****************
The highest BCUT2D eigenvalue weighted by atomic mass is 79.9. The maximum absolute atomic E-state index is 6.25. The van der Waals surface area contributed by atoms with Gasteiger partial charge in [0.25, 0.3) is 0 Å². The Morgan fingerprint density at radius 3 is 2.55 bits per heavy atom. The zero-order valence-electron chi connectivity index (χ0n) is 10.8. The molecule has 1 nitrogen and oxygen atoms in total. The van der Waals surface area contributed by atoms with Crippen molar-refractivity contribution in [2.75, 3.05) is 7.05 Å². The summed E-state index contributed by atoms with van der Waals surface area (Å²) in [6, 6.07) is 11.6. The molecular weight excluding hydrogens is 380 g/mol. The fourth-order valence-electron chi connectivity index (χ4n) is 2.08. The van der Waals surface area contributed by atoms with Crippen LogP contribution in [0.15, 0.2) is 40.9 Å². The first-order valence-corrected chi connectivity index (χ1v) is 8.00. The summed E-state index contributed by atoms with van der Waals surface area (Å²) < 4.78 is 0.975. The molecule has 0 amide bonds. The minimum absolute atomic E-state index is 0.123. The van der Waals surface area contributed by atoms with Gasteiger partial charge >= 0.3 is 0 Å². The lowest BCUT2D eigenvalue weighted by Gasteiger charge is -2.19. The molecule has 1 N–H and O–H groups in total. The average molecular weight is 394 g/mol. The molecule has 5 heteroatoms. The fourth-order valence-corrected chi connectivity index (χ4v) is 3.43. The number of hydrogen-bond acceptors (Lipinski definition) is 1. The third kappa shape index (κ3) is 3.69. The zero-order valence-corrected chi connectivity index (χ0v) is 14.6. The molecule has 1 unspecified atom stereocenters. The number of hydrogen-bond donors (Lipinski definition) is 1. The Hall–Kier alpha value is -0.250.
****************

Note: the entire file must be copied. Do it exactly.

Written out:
The highest BCUT2D eigenvalue weighted by atomic mass is 79.9. The maximum absolute atomic E-state index is 6.25. The van der Waals surface area contributed by atoms with Gasteiger partial charge in [0.25, 0.3) is 0 Å². The Morgan fingerprint density at radius 3 is 2.55 bits per heavy atom. The zero-order valence-electron chi connectivity index (χ0n) is 10.8. The molecule has 1 nitrogen and oxygen atoms in total. The van der Waals surface area contributed by atoms with Crippen molar-refractivity contribution in [2.75, 3.05) is 7.05 Å². The summed E-state index contributed by atoms with van der Waals surface area (Å²) in [6, 6.07) is 11.6. The molecular weight excluding hydrogens is 380 g/mol. The fourth-order valence-electron chi connectivity index (χ4n) is 2.08. The van der Waals surface area contributed by atoms with Crippen LogP contribution in [0.15, 0.2) is 40.9 Å². The first-order valence-corrected chi connectivity index (χ1v) is 8.00. The summed E-state index contributed by atoms with van der Waals surface area (Å²) < 4.78 is 0.975. The molecule has 0 amide bonds. The minimum absolute atomic E-state index is 0.123. The van der Waals surface area contributed by atoms with Gasteiger partial charge >= 0.3 is 0 Å². The lowest BCUT2D eigenvalue weighted by Gasteiger charge is -2.19. The molecule has 1 N–H and O–H groups in total. The average molecular weight is 394 g/mol. The molecule has 5 heteroatoms. The fourth-order valence-corrected chi connectivity index (χ4v) is 3.43. The number of hydrogen-bond acceptors (Lipinski definition) is 1. The third kappa shape index (κ3) is 3.69. The zero-order valence-corrected chi connectivity index (χ0v) is 14.6. The molecule has 1 unspecified atom stereocenters. The number of hydrogen-bond donors (Lipinski definition) is 1. The Hall–Kier alpha value is -0.250.